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Ruining It for Everybody, Jim Knipfel's 3rd memoir. An anti-spirituality spiritual manifesto.

The Buzzing, a novel

Quitting the Nairobi Trio, available in hardback or trade paperback.

Slackjaw, available in hardback or paperback. Also available, Blindfisch, the German translation.

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Slackjaw by Jim Knipfel

Man in a Cage

I folded my cane, slipped it into my bag, and entered the lobby of the office building. The lobby was empty, all but for the guy who manned the front desk, who was just wandering around.

I'd been in this building before and headed straight for the elevators. I felt my way to the button and hit it. It didn't light. I hit it again, but there was still no response. It didn't seem that out of place in this building. I figured the message had been sent.

A minute later, the doors of one of the elevators creaked open, and I stepped inside. The doors closed again. I felt my way across the panel of raised numbers (thank god for those) until I found the one I was looking for. But once more, when I hit the button, it didn't light. I shrugged, and waited for the car to jerk upwards. It didn't move. I hit the button again, holding it down this time, but nothing happened.

Okay, by now it was becoming clear that something was a little out of whack. I hit a few other buttons, but they didn't light, either.

I sighed, and began feeling for the "open doors" button near the bottom of the panel. When I hit it, a loud, piercing bell rang.

I stopped hitting that one and hit the one next to it. Nothing.

It was pretty evident that I was stuck. That guy was in the lobby. He must have a set of keys or something, so I rapped politely on the closed metal doors, hoping the sound would carry.

A moment later, I heard a voice outside the door.

"What are you doing in there?" he yelled.

I thought that much was pretty obvious.

"Umm...trying to go upstairs?"

"Well get out of there—I told you the elevators were broken!"

He'd done no such thing, of course, but I wasn't exactly in a position to argue.

"Why'd you get on there in the first place?" he shouted.

"Because the doors opened!" Jesus.

"Well get out of there!"

"I can't—the buttons aren't doing anything."

"Hit the button, then!"

I rolled my eyes, and hit the button. Once again, the shrill bell erupted.

"Whoops," I said through the door. "Wrong button." I hit the right one and nothing happened. "Look—I'm hitting the Open button, but it's not working."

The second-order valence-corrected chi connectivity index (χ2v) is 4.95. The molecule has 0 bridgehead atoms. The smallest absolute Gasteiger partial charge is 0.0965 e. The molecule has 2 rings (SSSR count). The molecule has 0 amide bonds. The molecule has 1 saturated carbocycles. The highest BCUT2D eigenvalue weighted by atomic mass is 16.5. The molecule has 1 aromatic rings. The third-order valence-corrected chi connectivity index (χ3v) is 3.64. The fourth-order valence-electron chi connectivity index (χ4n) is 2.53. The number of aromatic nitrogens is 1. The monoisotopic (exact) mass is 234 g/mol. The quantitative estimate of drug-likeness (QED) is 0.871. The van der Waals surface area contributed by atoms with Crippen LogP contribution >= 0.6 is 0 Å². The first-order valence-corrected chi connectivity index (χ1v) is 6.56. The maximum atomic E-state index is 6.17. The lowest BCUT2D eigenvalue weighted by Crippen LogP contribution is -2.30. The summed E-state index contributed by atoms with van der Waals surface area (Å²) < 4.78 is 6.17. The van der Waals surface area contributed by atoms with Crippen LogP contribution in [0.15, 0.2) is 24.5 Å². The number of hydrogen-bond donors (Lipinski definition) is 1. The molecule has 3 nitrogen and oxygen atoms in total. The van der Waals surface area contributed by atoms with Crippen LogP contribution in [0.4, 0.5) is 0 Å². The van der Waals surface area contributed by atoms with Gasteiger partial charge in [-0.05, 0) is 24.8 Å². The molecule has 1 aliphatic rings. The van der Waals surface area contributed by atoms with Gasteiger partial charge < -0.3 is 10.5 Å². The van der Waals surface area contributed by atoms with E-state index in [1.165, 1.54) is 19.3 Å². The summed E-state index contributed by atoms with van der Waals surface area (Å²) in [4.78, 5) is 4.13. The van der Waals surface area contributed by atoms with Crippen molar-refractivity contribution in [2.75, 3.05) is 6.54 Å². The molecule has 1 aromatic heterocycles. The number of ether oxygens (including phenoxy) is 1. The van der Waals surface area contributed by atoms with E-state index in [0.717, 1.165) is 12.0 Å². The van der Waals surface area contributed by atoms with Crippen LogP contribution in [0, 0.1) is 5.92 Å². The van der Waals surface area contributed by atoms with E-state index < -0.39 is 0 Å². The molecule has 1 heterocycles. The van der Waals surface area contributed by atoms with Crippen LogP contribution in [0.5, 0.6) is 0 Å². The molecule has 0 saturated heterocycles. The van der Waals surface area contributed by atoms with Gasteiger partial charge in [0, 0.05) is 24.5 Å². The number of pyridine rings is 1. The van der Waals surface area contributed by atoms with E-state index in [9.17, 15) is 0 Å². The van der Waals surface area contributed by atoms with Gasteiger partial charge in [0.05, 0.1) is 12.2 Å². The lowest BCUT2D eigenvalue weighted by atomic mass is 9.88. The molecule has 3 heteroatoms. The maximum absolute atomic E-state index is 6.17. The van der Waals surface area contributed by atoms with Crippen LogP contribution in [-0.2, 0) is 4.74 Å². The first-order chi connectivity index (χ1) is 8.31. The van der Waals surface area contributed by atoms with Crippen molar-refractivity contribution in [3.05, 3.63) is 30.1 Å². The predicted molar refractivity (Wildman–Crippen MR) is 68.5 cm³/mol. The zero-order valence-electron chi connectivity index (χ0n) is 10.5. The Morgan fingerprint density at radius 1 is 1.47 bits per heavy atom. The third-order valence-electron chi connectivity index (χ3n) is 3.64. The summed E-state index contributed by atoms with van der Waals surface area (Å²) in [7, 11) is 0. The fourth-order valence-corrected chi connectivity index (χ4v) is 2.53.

"Well then you're just gonna stay in there."

I could tell from his voice that he was walking away and leaving me trapped in the elevator. Son of a bitch had never told me that the elevators weren't working, and he knew it. Thank god I'm not claustrophobic.

I was amazed that no one else had come into the building over the past few minutes. Of course, maybe they had, and they just knew better than to use the damn elevators.

I reached the point—fairly quickly, I thought—where I had no choice but to just give up and wait.

I'd been stuck on elevators before. When I was a security guard at the Guggenheim, I was assigned to the freight elevator for one of their big opening night parties. My job was to ferry the caterers up and down to various levels. It was an enormous old elevator whose walls had been painted and repainted over the years by art handlers, Expressionists, and truck drivers.

Sure enough, though—15 minutes after my shift started, the elevator got stuck between the second and third floors. I'd been warned that might happen. Fortunately, I'd been given a stool to sit on, and I was alone.

After two and a half hours of shouting up the shaft to the head of maintenance, they finally sparked it into life again. I had to confess, I was much happier trapped in a big freight elevator than I would've been out in the museum proper, dealing with all the jackasses who were there for the party.

This was different, though—I had an appointment to keep. I couldn't afford to be stuck in the damned elevator for two and a half hours. But there really wasn't anything I could do now but wait.

Oh, I suppose I could've hit that emergency call button, but what the hell good would that do? The guy in the lobby already knew I was there—he was just unwilling to help me out, is all.

I began to wonder what I'd done to earn this man's animosity Maybe it was because I hadn't said hello when I came in, too intent as I was on finding the button and getting upstairs. Impoliteness is a fair enough reason, I suppose, for keeping someone trapped in an elevator. Well, that'll teach me.

Several minutes later, I heard a small scratching around the edge of the door. It became more intent, and a moment later the door slid open a crack. I slipped my own fingers into the space and began pushing. With some effort, the door opened enough for me to squeeze through. The front desk guy was on the other side.

"Thanks," I said.

"They're working on the elevators upstairs," he said. "It'll be a few minutes."

"Okay," I said, then stood off to the side and waited, wondering what brought about the change of heart. Maybe he figured it wouldn't look so hot when other people showed up and found there was a guy trapped in the elevator while he just sat there, doing nothing. Well, whatever the reason, I was grateful.

A few minutes later, the doors of a different elevator opened, and I stepped aboard.